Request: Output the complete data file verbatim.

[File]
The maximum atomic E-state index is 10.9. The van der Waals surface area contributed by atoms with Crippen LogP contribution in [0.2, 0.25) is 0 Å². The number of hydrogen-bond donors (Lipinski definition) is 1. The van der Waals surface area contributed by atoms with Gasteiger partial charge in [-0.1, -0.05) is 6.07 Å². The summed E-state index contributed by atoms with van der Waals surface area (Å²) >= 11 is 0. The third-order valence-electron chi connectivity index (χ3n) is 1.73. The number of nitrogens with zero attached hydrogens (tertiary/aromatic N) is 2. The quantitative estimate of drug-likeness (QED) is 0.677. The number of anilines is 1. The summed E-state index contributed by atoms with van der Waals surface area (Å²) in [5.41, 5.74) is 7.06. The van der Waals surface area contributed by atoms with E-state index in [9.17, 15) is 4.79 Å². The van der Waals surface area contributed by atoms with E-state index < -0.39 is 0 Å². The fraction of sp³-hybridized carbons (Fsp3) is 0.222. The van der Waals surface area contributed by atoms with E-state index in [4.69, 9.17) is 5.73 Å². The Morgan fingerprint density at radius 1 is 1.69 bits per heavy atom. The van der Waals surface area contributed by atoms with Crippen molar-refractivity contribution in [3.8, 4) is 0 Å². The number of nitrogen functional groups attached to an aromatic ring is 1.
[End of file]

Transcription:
The maximum atomic E-state index is 10.9. The van der Waals surface area contributed by atoms with Crippen LogP contribution in [0.2, 0.25) is 0 Å². The number of hydrogen-bond donors (Lipinski definition) is 1. The van der Waals surface area contributed by atoms with Gasteiger partial charge in [-0.1, -0.05) is 6.07 Å². The summed E-state index contributed by atoms with van der Waals surface area (Å²) >= 11 is 0. The third-order valence-electron chi connectivity index (χ3n) is 1.73. The number of nitrogens with zero attached hydrogens (tertiary/aromatic N) is 2. The quantitative estimate of drug-likeness (QED) is 0.677. The number of anilines is 1. The summed E-state index contributed by atoms with van der Waals surface area (Å²) in [5.41, 5.74) is 7.06. The van der Waals surface area contributed by atoms with E-state index in [9.17, 15) is 4.79 Å². The van der Waals surface area contributed by atoms with E-state index < -0.39 is 0 Å². The fraction of sp³-hybridized carbons (Fsp3) is 0.222. The van der Waals surface area contributed by atoms with E-state index in [4.69, 9.17) is 5.73 Å². The Morgan fingerprint density at radius 1 is 1.69 bits per heavy atom. The van der Waals surface area contributed by atoms with Crippen molar-refractivity contribution in [3.8, 4) is 0 Å². The number of nitrogen functional groups attached to an aromatic ring is 1.